I had no idea what I would write for “B,” until I looked at the PBP site for prompts. One word that stuck out to me was “bibliomancy.” I had to do some digging on this topic, since I had no idea what bibliomancy was.
Bibliomancy comes from the Greek biblion (“book”) and manteia (“soothsaying” or “prophecy”). In other words, bibliomancy is the practice of using passages selected at random from a book. Originally this term referred specifically to divination using a verse picked randomly from the Bible, but now it has come to mean any sacred book (or even, in some cases, just any book, though this is more properly called “stichomancy”). Since divination is an important part of many Pagans’ practice, I find bibliomancy to be relevant.
According to Wikipedia, the way to perform bibliomancy is very simple. First, select a book that holds some kind of truth for you personally, whether that is Hesiod’s Theogony or Suzanne Collins’ The Hunger Games (I’ve never read it; just needed a more “mundane” example). Hold it book so the spine rests on a table. If you like, you can ask a question either silently or aloud. Let go of the book so it falls open to a random page. Close your eyes and rest your finger on the page in a random location. Open your eyes and read the sentence, verse, or line that you’re pointing to. There’s the answer to your question, if you asked one.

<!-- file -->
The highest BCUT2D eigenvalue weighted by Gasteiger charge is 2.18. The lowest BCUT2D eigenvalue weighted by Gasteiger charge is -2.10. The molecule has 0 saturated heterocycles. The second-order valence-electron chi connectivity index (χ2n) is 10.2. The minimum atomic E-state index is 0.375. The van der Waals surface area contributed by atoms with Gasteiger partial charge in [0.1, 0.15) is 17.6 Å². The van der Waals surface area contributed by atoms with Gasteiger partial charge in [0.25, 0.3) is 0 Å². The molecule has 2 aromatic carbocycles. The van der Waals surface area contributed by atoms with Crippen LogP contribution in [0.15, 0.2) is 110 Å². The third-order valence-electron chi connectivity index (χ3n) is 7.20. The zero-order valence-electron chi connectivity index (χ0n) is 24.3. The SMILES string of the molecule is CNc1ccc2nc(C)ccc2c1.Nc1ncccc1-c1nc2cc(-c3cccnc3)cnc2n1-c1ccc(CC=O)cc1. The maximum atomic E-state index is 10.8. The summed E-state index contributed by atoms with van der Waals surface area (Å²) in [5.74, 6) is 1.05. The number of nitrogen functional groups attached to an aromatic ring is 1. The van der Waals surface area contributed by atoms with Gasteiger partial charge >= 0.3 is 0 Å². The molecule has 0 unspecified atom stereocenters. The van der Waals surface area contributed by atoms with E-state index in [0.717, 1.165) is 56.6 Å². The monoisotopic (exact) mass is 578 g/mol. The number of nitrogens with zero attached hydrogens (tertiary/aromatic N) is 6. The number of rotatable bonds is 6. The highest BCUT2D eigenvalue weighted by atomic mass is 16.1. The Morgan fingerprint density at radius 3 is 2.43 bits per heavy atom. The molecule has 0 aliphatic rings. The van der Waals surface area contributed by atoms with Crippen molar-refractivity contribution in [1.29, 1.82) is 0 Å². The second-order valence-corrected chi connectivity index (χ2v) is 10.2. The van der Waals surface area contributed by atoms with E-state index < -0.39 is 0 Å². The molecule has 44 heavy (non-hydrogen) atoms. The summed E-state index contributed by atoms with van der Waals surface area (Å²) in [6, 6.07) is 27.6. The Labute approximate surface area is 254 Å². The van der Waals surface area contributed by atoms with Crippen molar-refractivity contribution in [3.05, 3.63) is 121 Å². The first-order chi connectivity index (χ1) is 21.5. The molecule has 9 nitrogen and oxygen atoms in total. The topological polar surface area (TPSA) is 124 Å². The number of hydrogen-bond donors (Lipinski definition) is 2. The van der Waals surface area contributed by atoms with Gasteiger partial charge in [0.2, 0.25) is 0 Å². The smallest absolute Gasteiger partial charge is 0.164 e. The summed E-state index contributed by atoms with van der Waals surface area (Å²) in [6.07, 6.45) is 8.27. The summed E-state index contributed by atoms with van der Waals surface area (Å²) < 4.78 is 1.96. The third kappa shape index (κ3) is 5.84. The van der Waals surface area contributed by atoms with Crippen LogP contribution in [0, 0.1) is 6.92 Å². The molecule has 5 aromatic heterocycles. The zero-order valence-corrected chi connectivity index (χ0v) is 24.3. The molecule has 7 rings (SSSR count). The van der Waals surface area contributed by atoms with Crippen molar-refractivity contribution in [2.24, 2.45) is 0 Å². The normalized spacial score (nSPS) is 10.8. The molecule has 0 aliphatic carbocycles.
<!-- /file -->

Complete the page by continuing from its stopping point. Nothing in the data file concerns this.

If the book you have selected has been opened to the same place repeatedly, it will probably automatically fall open on that page, instead of on a random page. Rolling dice to determine the page number before letting the book fall open is an acceptable method. A book can also be selected at random, maybe from a pile of books of personal significance (for example, you might have Grandma’s Bible, a copy of Wicca: A Guide for the Solitary Practitioner, your Book of Shadows, and a book of Homeric hymns given to you by a close friend).
Interestingly, the Wikipedia article linked above also says, “Tarot divination can also be considered a form of bibliomancy, with the main difference [being] that the cards (pages) are unbound.” It follows from this that any cards might be used, though this shades into cartomancy (divination using a deck of regular playing cards). Cards that might be better suited specifically for bibliomancy are prayer cards, which have an image of a deity or a scene from religious myth with a prayer on the back relating to the image (generally these are used in Catholicism, though I don’t see why other traditions couldn’t use them), or other cards with phrases on them, like affirmation cards or even trading cards that have what is known as “flavor text.”
Over the next few days, instead of runes, I will use some form of bibliomancy during my morning devotional rites to discern the blessings for the day. My second “B” post, which will be published this Friday, will contain the results of these divinations. I may also ask other questions about my living situation and other such topics to see what results. These results will also be in Friday’s post.